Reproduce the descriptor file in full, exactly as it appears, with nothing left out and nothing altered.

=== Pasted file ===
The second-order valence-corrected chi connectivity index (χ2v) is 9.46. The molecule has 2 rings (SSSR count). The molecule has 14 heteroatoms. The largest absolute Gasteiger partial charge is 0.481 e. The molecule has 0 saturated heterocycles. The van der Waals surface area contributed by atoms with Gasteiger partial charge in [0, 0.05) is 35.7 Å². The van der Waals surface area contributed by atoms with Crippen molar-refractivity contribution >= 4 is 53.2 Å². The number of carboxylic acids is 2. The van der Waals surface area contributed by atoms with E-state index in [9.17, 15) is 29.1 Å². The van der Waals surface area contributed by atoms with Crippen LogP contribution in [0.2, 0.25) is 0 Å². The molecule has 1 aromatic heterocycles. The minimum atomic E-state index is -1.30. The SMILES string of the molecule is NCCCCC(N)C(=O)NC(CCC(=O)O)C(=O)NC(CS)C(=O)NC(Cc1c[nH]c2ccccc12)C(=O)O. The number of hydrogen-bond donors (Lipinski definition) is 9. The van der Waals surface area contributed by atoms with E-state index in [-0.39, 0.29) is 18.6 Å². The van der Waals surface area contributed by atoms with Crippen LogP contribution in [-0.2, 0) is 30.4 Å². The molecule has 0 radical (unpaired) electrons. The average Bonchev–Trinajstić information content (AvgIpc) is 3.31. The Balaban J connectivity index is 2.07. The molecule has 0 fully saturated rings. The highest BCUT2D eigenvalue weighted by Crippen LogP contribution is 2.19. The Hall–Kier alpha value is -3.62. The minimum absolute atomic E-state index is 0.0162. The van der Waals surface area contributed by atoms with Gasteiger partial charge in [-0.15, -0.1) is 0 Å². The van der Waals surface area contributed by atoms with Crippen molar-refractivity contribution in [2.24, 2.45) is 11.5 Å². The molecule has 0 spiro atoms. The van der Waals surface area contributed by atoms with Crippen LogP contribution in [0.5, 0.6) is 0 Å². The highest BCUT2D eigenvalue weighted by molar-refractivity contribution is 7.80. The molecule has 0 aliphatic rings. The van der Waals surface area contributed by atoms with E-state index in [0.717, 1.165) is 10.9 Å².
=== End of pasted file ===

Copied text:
The second-order valence-corrected chi connectivity index (χ2v) is 9.46. The molecule has 2 rings (SSSR count). The molecule has 14 heteroatoms. The largest absolute Gasteiger partial charge is 0.481 e. The molecule has 0 saturated heterocycles. The van der Waals surface area contributed by atoms with Gasteiger partial charge in [0, 0.05) is 35.7 Å². The van der Waals surface area contributed by atoms with Crippen molar-refractivity contribution >= 4 is 53.2 Å². The number of carboxylic acids is 2. The van der Waals surface area contributed by atoms with E-state index in [9.17, 15) is 29.1 Å². The van der Waals surface area contributed by atoms with Crippen LogP contribution in [0.2, 0.25) is 0 Å². The molecule has 1 aromatic heterocycles. The minimum atomic E-state index is -1.30. The SMILES string of the molecule is NCCCCC(N)C(=O)NC(CCC(=O)O)C(=O)NC(CS)C(=O)NC(Cc1c[nH]c2ccccc12)C(=O)O. The number of hydrogen-bond donors (Lipinski definition) is 9. The van der Waals surface area contributed by atoms with E-state index in [-0.39, 0.29) is 18.6 Å². The van der Waals surface area contributed by atoms with Crippen LogP contribution in [-0.2, 0) is 30.4 Å². The molecule has 0 radical (unpaired) electrons. The average Bonchev–Trinajstić information content (AvgIpc) is 3.31. The Balaban J connectivity index is 2.07. The molecule has 0 fully saturated rings. The highest BCUT2D eigenvalue weighted by Crippen LogP contribution is 2.19. The Hall–Kier alpha value is -3.62. The minimum absolute atomic E-state index is 0.0162. The van der Waals surface area contributed by atoms with Gasteiger partial charge in [-0.15, -0.1) is 0 Å². The van der Waals surface area contributed by atoms with Crippen molar-refractivity contribution in [2.24, 2.45) is 11.5 Å². The molecule has 0 spiro atoms. The van der Waals surface area contributed by atoms with Crippen LogP contribution in [0.5, 0.6) is 0 Å². The highest BCUT2D eigenvalue weighted by molar-refractivity contribution is 7.80. The molecule has 0 aliphatic rings. The van der Waals surface area contributed by atoms with E-state index in [0.717, 1.165) is 10.9 Å².